Sarah Bolger as Philippa Somerville

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Philippa is probably my favourite character in the series, and I feel like the charming Sarah Bolger, pictured here in period-appropriate clothing thanks to her role as Mary Tudor in The Tudors, would be a splendid choice to play this Queen of my heart.

Aidan Turner as Jerott Blyth

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“Blyth himself, his handsome black head bent, his only ornament the gold ring belonging to the dead girl he was to have married, looked distant and unlike the intelligent, talented and spectacularly wild young gentleman he had been.”

This one came to me recently, but now I can’t get it out of my head! Jerott Blyth is dark and handsome, but also incredibly stubborn, repressed, and not the sharpest tool in the shed. I haven’t actually seen Poldark, but I’m definitely a fan of Aidan Turner’s from Being Human UK and Desperate Romantics. He can brood with the best of them, and would be an excellent companion for Francis.

Holiday Grainger as Joleta and Michael Fassbender OR Arnie Hammer as Graham Reid Malett

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This is another time-machine cast since I think they’re all getting on a bit to play these roles. Graham Reid Malett appears on the scene as a match for Lymond’s mind and talents. Handsome and tall, with guinea gold hair, I can see either Michael Fassbender or Arnie Hammer playing the role well. I think I’ll always picture apricot-haired Joleta Reid-Malett as Holliday Grainger from The Borgias.

Eddie Redmayne as Will Scott and Amy Manson as Christian Stewart

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He was a graceful creature, with fair skin and a thatch of carroty curls

Comely and tall, with hair of fine dark red and a decisive air to her, she was pleasant and positive to talk to, and it was impossible to tell that she was blind from birth.

I won’t hijack the entire post for Lymond, but I can also strongly picture Eddie Redmayne (the only actor to appear on my list twice) as Will Scott, although he’s again perhaps five years too old at this point. Will Scott is rash and young, joining a band of outlaws because, despising hypocrisy, he admires the band’s consistency in professing no virtue and being exactly as bad as they say they are. Is he a bit of an idiot? Yes, absolutely, but there’s something lovable about Will Scott nonetheless, particularly since the first book in the series, The Game of Kings, is largely viewed through his eyes. I hold an almost Marius Pontmercy affection for the character, and can definitely see Redmayne (an excellent Marius in the Les Miserables movie) doing ‘Marigold’ justice. I’ve had Scottish actress Amy Manson in mind for blind, good Christian Stewart ever since her Desperate Romantics days and I remain convinced that she would be an excellent choice.

Surprise, surprise this week’s Top 5 Wednesday more or less dissolved into fancasting for Lymond, but hopefully it was still an interesting read! If you’ve read some of these books, what do you think of my fancasting choices? Who are your choices this week?

T5W: Favourite Bromances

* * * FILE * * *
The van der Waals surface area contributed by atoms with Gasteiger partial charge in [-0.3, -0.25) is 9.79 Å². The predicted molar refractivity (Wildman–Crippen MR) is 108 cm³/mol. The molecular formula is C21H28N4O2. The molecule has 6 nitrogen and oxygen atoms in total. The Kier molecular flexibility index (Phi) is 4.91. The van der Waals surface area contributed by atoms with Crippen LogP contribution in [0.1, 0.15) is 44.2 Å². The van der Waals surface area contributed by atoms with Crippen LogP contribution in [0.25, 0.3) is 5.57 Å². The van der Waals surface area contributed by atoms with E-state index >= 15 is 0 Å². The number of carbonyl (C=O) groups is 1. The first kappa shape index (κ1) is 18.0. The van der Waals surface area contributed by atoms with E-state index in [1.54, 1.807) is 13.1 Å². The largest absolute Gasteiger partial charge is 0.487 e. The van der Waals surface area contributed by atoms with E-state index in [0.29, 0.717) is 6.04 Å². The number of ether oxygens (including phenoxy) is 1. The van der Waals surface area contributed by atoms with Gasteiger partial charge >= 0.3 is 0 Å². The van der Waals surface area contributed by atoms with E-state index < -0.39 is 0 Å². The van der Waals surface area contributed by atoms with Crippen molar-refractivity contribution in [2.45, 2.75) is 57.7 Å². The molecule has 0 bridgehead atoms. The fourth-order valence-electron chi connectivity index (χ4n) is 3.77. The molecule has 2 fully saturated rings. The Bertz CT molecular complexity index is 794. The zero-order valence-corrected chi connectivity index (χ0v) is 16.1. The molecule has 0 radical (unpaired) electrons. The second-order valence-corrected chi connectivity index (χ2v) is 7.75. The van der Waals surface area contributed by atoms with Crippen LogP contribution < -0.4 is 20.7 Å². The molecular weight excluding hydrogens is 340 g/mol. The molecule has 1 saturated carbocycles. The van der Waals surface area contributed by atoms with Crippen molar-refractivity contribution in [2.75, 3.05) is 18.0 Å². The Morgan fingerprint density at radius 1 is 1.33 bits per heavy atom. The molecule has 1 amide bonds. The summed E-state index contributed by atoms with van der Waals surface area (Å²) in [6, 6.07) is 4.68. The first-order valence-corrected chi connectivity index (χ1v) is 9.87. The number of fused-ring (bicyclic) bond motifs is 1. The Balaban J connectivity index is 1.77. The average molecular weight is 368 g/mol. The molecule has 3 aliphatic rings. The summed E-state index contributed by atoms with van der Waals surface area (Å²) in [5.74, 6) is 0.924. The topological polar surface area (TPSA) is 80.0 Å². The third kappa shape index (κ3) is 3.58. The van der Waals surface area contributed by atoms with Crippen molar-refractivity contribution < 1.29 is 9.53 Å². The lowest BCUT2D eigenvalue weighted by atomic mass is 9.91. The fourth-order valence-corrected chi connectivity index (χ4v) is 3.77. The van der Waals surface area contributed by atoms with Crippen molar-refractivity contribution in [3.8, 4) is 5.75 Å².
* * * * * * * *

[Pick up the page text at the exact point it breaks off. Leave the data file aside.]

It’s been a few weeks since I did one of these, but how could I resist sharing some of my favourite literary bromances?! This week’s topic focuses on Favourite Bromances, defined here as a ‘platonic relationship between two characters who identify as male’.

My personal take on bromance has always been really close, through thick-and-thin male friendships, so I’ve stuck to close friendships, rather than just my favourite platonic relationships between men. For example, I adore everything about the dynamic between Richard and Francis Crawford in Dorothy Dunnett’s The Lymond Chronicles, but it’s not always a close relationship so they don’t make the cut here!

Top Five Wednesday is currently hosted by Sam from Thoughts on Tomes. Want to join in the fun? Check out the goodreads group!

TheDreamThieves1. Gansey and Adam Parrish/Gansey and Ronan Lynch
(The Raven Cycle by Maggie Stiefvater)
One of the things I love most about The Raven Cycle is that the platonic relationships are depicted as being equal in importance to the romantic relationships that develop over the course of the series. In fact, Stiefvater said that while writing the book she had a post-it note on her computer that said, “Remember that the worst thing that can happen is that they can stop being friends.” As someone who has no interest in being in a romantic or sexual relationship, it means so much to me that all of the friendships in The Raven Cycle are depicted so well and that they are placed on equal footing as romantic love. Even though there are ships in this book, including one that is among my favourite fictional romantic relationships of all-time, I also adore the friendships between characters and especially the ‘bromances’ that Gansey has with Adam Parrish and with Ronan Lynch. Despite their differences in social class and upbringing, Gansey obviously thinks the world of Adam Parrish, and although he experiences some understandable envy, Adam cares so much about Gansey. Both Gansey and Ronan have siblings of their own, but their relationship with one another is so close that they seem to consider each other brothers. I love that platonic relationships in general, but especially the bromances between these characters, are so important throughout The Raven Cycle.

‘While I’m gone’, Gansey said, pausing, ‘dream me the world. Something new for every night.’

5290152. Frodo and Sam/Merry and Pippin
(The Lord of the Rings by J.R.R. Tolkien)